From education to employment

Paper to Address a Time of Uncertainty for Young People

As most people will acknowledge, the receiving of exam results in August is a ritual; but it is not the end of the road.

For so many young people, this particular stop on the way is simply the last point of certainty in their move into adulthood and eventually a working life. And they are faced with choices to make, decisions to be taken. Once they have stared at the board in their hall, or unfolded the tiny printed pages from the self ““ addressed envelope, they have to decide what to do.

In an effort to support young people up and down the country in this difficult time, the magazine The Big Issue, written by professional journalists and distributed by vendors looking to overcome the problems associated with homelessness, are producing a new supplement for all those leaving education and considering their next step.

What is in a Name?

Appositely named Next Steps, the supplement will target young people facing life ““ changing decisions. The 16-page clearing supplement will be aiming to engage with young people on the brink of leaving school who may be deciding whether to head into the workforce, university, travelling or some other direction with essential advice.

At a time when there is increasing emphasis placed upon the importance and relevance of community schemes, volunteer work and charity careers, the supplement will also bring to young people a broad awareness of their options when considering an ethical career, with expert advice ranging from how to be a volunteer to how to receive specialist training courses in a particular area.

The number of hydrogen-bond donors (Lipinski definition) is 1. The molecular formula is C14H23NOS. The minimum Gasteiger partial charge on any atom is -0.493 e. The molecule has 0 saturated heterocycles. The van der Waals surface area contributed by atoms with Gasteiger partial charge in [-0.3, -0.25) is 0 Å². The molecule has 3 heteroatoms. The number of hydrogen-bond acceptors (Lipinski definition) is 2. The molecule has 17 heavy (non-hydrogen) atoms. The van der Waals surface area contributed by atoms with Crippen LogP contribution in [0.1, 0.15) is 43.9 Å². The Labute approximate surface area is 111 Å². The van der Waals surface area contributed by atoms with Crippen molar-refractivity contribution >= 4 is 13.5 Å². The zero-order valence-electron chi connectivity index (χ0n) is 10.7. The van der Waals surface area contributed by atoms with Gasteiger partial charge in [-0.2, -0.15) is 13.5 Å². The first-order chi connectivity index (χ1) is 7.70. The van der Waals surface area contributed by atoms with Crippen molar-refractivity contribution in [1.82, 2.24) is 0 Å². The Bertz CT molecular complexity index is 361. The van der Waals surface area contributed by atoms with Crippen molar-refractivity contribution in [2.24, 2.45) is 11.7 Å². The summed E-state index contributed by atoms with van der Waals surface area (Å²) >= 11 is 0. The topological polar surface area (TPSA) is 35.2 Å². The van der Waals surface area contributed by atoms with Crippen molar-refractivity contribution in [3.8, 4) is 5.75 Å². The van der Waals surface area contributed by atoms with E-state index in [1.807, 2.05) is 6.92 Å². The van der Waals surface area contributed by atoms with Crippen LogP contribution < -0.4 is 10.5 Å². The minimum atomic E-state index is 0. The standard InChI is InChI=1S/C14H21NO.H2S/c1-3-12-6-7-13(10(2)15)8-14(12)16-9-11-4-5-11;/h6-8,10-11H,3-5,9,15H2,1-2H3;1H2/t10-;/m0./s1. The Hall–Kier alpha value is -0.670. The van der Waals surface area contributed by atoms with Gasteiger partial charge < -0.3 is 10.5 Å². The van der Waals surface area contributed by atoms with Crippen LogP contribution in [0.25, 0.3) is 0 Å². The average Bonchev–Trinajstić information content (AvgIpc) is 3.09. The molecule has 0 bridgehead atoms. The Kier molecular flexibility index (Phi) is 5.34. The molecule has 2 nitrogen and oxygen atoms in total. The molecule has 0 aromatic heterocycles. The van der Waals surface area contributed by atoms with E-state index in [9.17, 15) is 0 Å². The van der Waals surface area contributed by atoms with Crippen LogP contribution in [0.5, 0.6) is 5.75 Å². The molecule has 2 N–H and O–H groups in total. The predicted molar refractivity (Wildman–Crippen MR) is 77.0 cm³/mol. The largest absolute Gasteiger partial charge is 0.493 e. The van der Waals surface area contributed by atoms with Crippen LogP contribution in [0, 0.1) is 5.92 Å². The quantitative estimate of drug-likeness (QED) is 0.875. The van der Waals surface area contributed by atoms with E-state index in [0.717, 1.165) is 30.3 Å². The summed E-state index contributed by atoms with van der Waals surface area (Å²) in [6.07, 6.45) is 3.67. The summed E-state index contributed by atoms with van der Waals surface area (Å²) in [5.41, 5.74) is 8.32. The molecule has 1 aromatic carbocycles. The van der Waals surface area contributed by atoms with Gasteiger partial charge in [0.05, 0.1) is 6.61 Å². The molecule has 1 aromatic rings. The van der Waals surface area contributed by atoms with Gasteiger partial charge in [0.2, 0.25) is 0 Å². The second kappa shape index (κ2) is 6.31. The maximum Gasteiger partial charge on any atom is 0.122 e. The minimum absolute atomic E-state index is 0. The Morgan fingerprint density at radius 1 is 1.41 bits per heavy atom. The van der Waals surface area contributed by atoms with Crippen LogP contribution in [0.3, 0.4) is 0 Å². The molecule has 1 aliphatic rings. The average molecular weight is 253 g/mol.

There is a great deal of pressure on young people to make their own way in terms of decisions. And in an increasingly commercialised society, those in a position to offer advice often feel expected, indeed glad to charge for the use of their hard ““ won wisdom and experience. The decisions that face school ““ leavers are more diverse than ever before, and competition is greater than ever. The days when an individual would be able to train in one skill and remain in one position for life are fast drawing to a close.

Thus, alongside the Government’s attempts at guidance such as the Education Maintenance Allowance (EMA) to encourage more skills learning and longer study, and the Connexions service to advise on career paths, it is vitally important to recognise the efforts of organisations such as The Big Issue who are helping to bring the information needed to the people who need it.

Jethro Marsh

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